BELIEVE HER. END
EFFECT, WLSA AND RAPE SURVIVORS IN MALAWI DEMAND ACCESS TO JUSTICE.
in Malawi, e², WLSA (Women and Law Southern Africa), and rape
survivors who have been denied access to justice because of the
corroboration rule, initiated a landmark human rights challenge in
the High Court of Malawi. Click here for photos from todays celebration in
support of: “Believe Her. End Corroboration”.
In Malawi, a girl or woman who is raped can’t report the attack and
expect to get justice. She must “corroborate” the rape, meaning
she has to provide medical evidence or a third-party witness to the
The applicants state that they feel “doubly violated, first by the
depraved perpetrators who raped them, and secondly by the justice
system they relied on to protect their rights and hold the
The corroboration rule results in a lack of faith in the justice
system that deters women from reporting; impunity for the accused,
leaving him free to rape again; and impunity that sends the message
to potential perpetrators that there are no consequences for the
crime of rape, which increases rape rates, and leaves girls/women
vulnerable to more violence.
At age 14, Esther (*not her real name) reported being raped by her
50-year-old pastor, who forced his way into her home while her mother
was away, beat and raped her. Esther contracted gonorrhea as a result
and needed medical treatment for several weeks because of the
severity of her physical injuries. The accused was acquitted because
there was no third-party witness corroborating Esther’s evidence.
Today, International Day for the Elimination of Violence Against
Women, Esther and other rape victims in Malawi, with help from the equality effect and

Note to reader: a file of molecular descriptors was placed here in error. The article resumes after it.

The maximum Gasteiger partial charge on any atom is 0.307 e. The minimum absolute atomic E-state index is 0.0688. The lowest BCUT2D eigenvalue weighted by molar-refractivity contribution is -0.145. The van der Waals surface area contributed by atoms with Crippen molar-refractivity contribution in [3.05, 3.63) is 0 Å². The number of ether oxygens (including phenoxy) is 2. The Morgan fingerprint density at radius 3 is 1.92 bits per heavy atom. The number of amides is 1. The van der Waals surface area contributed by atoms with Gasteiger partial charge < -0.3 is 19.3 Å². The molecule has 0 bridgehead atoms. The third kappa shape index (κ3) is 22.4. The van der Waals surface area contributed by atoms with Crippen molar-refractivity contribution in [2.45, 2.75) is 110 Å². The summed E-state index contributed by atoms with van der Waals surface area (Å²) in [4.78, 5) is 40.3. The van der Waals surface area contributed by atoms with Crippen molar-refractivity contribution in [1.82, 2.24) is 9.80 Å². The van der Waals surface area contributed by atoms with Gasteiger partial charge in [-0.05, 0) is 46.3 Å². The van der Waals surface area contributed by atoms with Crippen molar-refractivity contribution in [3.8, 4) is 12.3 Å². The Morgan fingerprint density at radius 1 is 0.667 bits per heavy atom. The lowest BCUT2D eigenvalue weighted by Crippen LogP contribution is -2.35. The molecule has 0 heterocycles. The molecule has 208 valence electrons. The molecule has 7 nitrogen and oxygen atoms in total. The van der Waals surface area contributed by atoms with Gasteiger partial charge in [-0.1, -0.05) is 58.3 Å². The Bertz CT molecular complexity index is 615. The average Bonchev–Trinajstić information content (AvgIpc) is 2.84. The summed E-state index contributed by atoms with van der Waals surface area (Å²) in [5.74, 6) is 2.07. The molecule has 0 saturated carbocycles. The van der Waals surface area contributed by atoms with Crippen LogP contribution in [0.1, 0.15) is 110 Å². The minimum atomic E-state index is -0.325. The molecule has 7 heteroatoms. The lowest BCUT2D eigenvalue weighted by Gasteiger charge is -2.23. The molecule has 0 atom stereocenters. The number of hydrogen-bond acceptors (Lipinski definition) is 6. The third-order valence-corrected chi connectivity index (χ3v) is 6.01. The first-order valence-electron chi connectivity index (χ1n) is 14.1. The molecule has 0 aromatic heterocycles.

WLSA-Malawi, asked the Courts to address the archaic, international
problem of the “he says/she says” dichotomy in sexual assault law and
end the application of the corroboration rule in sexual assault
The corroboration rule is a law dating back to colonial times, made
when women had little to no legal rights, and were seen as unreliable
witnesses due to their gender. Research actually shows that rape
victims make false allegations in 2-8% of claims, the same rate as
false reports of other crimes.
Malawi’s Constitution includes the right to dignity in court
proceedings, the right to equality and to access justice, and the
right to security of the person. Regional and international human
rights law also protects these rights. The rape survivors in
this landmark case will argue that the corroboration rule results in
the violation of these rights. The case will benefit all 9
million girls/women in Malawi, and girls/women everywhere.
Only in rape claims, are victims of the crime immediately placed on
the defensive. Rape survivors internationally are often assumed
to be lying or seeking revenge, and are blamed for the violence they’ve
experienced. In Malawi, rape survivors are saying “no” to
impunity for rapists, and challenging the law that requires extra
evidence in rape cases because of the corroboration rule.
After the Court filing today, the applicants, WLSA-Malawi, e² and
local stakeholders celebrated with a street procession to mark the
occasion. There was music, theatre, speeches and feasting to
celebrate the initiation of this unique equality claim.
To read Thomson Reuters coverage of the "Believe Her"
claim, click here.
Follow the progress of this innovative case on Facebook: https://www.facebook.com/equalityeffect;
and via Twitter: https://twitter.com/@Equality_Effect.